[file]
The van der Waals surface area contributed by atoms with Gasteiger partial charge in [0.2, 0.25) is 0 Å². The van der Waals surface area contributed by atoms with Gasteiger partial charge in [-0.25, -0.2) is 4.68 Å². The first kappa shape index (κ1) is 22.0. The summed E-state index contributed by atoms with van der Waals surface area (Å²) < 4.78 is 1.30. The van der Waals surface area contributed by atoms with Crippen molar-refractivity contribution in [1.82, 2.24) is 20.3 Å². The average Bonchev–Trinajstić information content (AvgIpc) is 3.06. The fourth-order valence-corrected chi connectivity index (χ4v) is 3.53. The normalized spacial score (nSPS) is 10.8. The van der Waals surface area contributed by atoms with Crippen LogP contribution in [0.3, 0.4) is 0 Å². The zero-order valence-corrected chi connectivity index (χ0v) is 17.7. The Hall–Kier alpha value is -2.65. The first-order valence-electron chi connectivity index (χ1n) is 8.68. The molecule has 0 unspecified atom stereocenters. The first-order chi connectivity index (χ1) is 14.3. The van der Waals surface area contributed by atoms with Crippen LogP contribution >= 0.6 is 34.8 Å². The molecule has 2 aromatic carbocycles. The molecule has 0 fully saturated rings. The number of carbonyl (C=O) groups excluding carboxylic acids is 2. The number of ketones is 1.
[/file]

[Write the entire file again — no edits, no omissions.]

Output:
The van der Waals surface area contributed by atoms with Gasteiger partial charge in [0.2, 0.25) is 0 Å². The van der Waals surface area contributed by atoms with Gasteiger partial charge in [-0.25, -0.2) is 4.68 Å². The first kappa shape index (κ1) is 22.0. The summed E-state index contributed by atoms with van der Waals surface area (Å²) < 4.78 is 1.30. The van der Waals surface area contributed by atoms with Crippen molar-refractivity contribution in [1.82, 2.24) is 20.3 Å². The average Bonchev–Trinajstić information content (AvgIpc) is 3.06. The fourth-order valence-corrected chi connectivity index (χ4v) is 3.53. The normalized spacial score (nSPS) is 10.8. The van der Waals surface area contributed by atoms with Crippen LogP contribution in [0.3, 0.4) is 0 Å². The zero-order valence-corrected chi connectivity index (χ0v) is 17.7. The Hall–Kier alpha value is -2.65. The first-order valence-electron chi connectivity index (χ1n) is 8.68. The molecule has 0 unspecified atom stereocenters. The first-order chi connectivity index (χ1) is 14.3. The van der Waals surface area contributed by atoms with Crippen LogP contribution >= 0.6 is 34.8 Å². The molecule has 2 aromatic carbocycles. The molecule has 0 fully saturated rings. The number of carbonyl (C=O) groups excluding carboxylic acids is 2. The number of ketones is 1.